Michigan Redistribution Board Approves US House Legislative Maps | News, Sports, Jobs
LANSING, Michigan – Michigan’s new Redistribution Commission on Tuesday approved the maps of Congress and laws, ones that are fairer to Democrats than when the process was controlled by the Republican-led legislature for the past two decades.
The historic votes capped months of work by the 13-member panel, which voters created to end partisan gerrymandering.
âIt truly is a day that defines history. We have adopted fair cards that are fair to both parties and fair to the people of Michigan. It’s a big problem “, said Commissioner Anthony Eid, one of five members not affiliated with any of the major political parties. The commission of citizens who were randomly selected as a result of a candidacy process also includes four Democrats and four Republicans.
In the United States House delegation, there could be 7-6 divisions in favor of either party if it is close statewide, with three very competitive seats in the regions of Grand Rapids, Lansing and Flint / Saginaw.
The battle for a majority in the State Senate, where the GOP has a 22-16 advantage due to gerrymandering despite Democrat Gretchen Whitmer winning the governorship by almost 10 points in 2018, will become much. tighter.
According to the current map, Republicans would gain 15.2% more seats in a hypothetical tie election. Their advantage drops to 2.8% under the new plan based on analysis of election data from 2016, 2018 and 2020, according to PlanScore, a non-partisan Campaign Legal Center project. The GOP has controlled the chamber for almost 40 years.
The State House card, where Republicans have a 58-52 advantage, will also be fairer to Democrats. PlanScore projects a potential GOP advantage of 56-54 if Republicans get 49% of the vote.
“It shows that the Michiganders can come together across party lines to defend democracy – an important lesson for our nation and a reason to celebrate.” said Nancy Wang, executive director of Voters Not Politicians, which organized an election campaign in 2018 that changed the state’s constitution.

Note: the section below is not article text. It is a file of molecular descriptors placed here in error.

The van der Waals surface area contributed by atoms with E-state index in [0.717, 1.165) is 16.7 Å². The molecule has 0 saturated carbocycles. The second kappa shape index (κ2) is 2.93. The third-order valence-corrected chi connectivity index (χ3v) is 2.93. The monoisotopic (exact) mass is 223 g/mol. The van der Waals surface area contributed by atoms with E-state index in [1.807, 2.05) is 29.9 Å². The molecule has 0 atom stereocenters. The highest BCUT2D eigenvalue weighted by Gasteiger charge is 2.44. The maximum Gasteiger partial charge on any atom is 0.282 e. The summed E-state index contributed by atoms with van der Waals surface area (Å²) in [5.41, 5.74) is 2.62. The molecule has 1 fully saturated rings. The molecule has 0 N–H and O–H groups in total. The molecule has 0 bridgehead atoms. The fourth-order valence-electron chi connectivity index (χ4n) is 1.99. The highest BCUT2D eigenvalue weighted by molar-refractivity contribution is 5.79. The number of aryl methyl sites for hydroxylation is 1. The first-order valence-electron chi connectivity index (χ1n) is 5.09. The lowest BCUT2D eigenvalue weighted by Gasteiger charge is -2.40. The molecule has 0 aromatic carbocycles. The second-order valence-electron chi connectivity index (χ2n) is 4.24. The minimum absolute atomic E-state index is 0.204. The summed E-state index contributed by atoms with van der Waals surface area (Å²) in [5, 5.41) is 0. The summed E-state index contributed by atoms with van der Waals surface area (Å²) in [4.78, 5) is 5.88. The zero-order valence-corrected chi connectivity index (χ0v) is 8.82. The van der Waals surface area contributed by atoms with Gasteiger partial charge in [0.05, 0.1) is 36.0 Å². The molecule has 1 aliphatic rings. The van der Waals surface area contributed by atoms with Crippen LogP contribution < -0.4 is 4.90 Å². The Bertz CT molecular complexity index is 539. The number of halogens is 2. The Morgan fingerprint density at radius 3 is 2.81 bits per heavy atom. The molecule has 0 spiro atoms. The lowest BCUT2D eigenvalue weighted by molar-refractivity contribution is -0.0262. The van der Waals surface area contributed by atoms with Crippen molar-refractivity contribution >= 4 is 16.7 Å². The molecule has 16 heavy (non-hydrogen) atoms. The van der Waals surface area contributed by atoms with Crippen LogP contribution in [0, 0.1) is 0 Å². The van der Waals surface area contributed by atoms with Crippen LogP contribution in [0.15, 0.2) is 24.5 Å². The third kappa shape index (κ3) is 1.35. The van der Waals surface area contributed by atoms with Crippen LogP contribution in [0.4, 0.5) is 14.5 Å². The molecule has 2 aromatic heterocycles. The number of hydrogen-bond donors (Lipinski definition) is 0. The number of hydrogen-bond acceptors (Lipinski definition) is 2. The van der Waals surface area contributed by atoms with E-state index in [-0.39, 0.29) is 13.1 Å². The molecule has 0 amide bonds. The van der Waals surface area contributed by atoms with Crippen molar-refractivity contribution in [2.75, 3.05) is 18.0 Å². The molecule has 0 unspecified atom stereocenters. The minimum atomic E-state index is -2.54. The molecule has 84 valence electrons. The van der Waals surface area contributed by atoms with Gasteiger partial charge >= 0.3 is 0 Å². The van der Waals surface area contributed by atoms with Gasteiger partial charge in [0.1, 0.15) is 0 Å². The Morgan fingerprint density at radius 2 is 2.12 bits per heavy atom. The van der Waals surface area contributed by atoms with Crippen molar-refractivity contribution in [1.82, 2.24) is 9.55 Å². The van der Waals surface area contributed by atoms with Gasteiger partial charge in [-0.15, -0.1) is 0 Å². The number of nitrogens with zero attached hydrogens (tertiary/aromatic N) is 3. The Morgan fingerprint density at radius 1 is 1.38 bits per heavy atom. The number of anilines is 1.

The cards will likely face a legal challenge from black Democrats, as the state would no longer have two majority minority congressional seats in and around Detroit, and there would be fewer such seats in the legislature. . Commission lawyers say federal suffrage law requires African-American voters to be given the opportunity to elect any candidate they want, not that there be districts where black people represent more than 50 people. % of the population of voting age. They represent about 44% of the population in the two new seats in the United States House.
Jonathan Kinloch, chairman of the 13th Congressional District Democratic Party organization, issued a statement ahead of the vote calling the proposed cards for consideration a “A serious step backwards, limiting the voice of African Americans and this is unacceptable”.
Michigan Republican Party spokesman Gustavo Portela said he was “Evaluate all the options to take the necessary measures to defend the voices silenced by this commission”.
The Congress card, which brings together several holders, has led many to announce their plans.
Second-term Democrats Andy Levin of Bloomfield Township and Haley Stevens of Waterford Township will go head-to-head for Oakland County’s new, more Democratic 11th district – leaving the Republican-leaning 10th open in neighboring Macomb County.
Fifth-term Democratic representative Dan Kildee of Flint will run in the 8th competitive district, while fourth-term Republican representative John Moolenaar of Midland will run for office in the strong-majority Republican 2nd district in the west .
Second-term Democratic Rep. Elissa Slotkin from Holly will run for the 7th Lansing Area Competitive District. Republican State Senator Tom Barrett is also running.
Democratic state representative Shri Thanedar, a former gubernatorial candidate, said he would spend at least $ 5 million of his money fighting for the 13th district, which includes much of the Democratic stronghold of Detroit. He is currently represented by second-term representative Rashida Tlaib.
Fourth-term Democratic representative Debbie Dingell will run in the heavily Democratic-dense 6th district of the Ann Arbor area, saying it comprises 60% of its voters but not her hometown of Dearborn.
In western Michigan, first Republican Rep. Peter Meijer of Grand Rapids will look for Competitive 3rd District, which is bluer. GOP representatives Fred Upton of St. Joseph in his 18th term and Bill Huizenga of Holland Township in his sixth are now in the same Republican-leaning 4th district. Huizenga will do so. Upton’s plan was not immediately known.
Tuesday’s votes came nearly two months behind schedule due to a pandemic-related delay in census data. The commissioners, who have resisted pressure from public commentators to revise the maps – potentially starting a new 45-day feedback period – said they wished they had more time.
“Are they perfect? No. But we did the best we could with the time and whatever we were given. We have compromised â, said Cynthia Orton, a Republican member.
Eight of the 13 commissioners supported the Congress card, nine supported the State Senate card, and 11 approved the State House card.